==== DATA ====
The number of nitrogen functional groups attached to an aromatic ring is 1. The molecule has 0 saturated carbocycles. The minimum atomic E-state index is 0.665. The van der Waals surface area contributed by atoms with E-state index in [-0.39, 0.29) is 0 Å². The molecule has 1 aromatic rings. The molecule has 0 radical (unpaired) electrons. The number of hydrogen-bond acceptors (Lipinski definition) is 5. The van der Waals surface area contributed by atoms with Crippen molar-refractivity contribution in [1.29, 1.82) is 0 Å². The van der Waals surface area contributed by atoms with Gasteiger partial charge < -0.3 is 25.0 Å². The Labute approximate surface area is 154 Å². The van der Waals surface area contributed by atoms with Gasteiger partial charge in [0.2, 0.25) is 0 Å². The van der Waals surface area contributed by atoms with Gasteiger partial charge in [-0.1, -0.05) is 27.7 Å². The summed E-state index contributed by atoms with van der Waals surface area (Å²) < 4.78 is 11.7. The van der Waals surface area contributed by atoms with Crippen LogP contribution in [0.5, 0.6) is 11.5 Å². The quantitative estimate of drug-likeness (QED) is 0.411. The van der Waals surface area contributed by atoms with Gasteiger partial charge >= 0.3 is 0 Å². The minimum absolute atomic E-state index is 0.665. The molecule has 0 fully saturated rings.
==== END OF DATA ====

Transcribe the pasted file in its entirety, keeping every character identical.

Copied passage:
The number of nitrogen functional groups attached to an aromatic ring is 1. The molecule has 0 saturated carbocycles. The minimum atomic E-state index is 0.665. The van der Waals surface area contributed by atoms with E-state index in [-0.39, 0.29) is 0 Å². The molecule has 1 aromatic rings. The molecule has 0 radical (unpaired) electrons. The number of hydrogen-bond acceptors (Lipinski definition) is 5. The van der Waals surface area contributed by atoms with Crippen molar-refractivity contribution in [1.29, 1.82) is 0 Å². The van der Waals surface area contributed by atoms with Gasteiger partial charge < -0.3 is 25.0 Å². The Labute approximate surface area is 154 Å². The van der Waals surface area contributed by atoms with Gasteiger partial charge in [0.2, 0.25) is 0 Å². The van der Waals surface area contributed by atoms with Gasteiger partial charge in [-0.1, -0.05) is 27.7 Å². The summed E-state index contributed by atoms with van der Waals surface area (Å²) < 4.78 is 11.7. The van der Waals surface area contributed by atoms with Crippen LogP contribution in [0.5, 0.6) is 11.5 Å². The quantitative estimate of drug-likeness (QED) is 0.411. The van der Waals surface area contributed by atoms with Gasteiger partial charge >= 0.3 is 0 Å². The minimum absolute atomic E-state index is 0.665. The molecule has 0 fully saturated rings.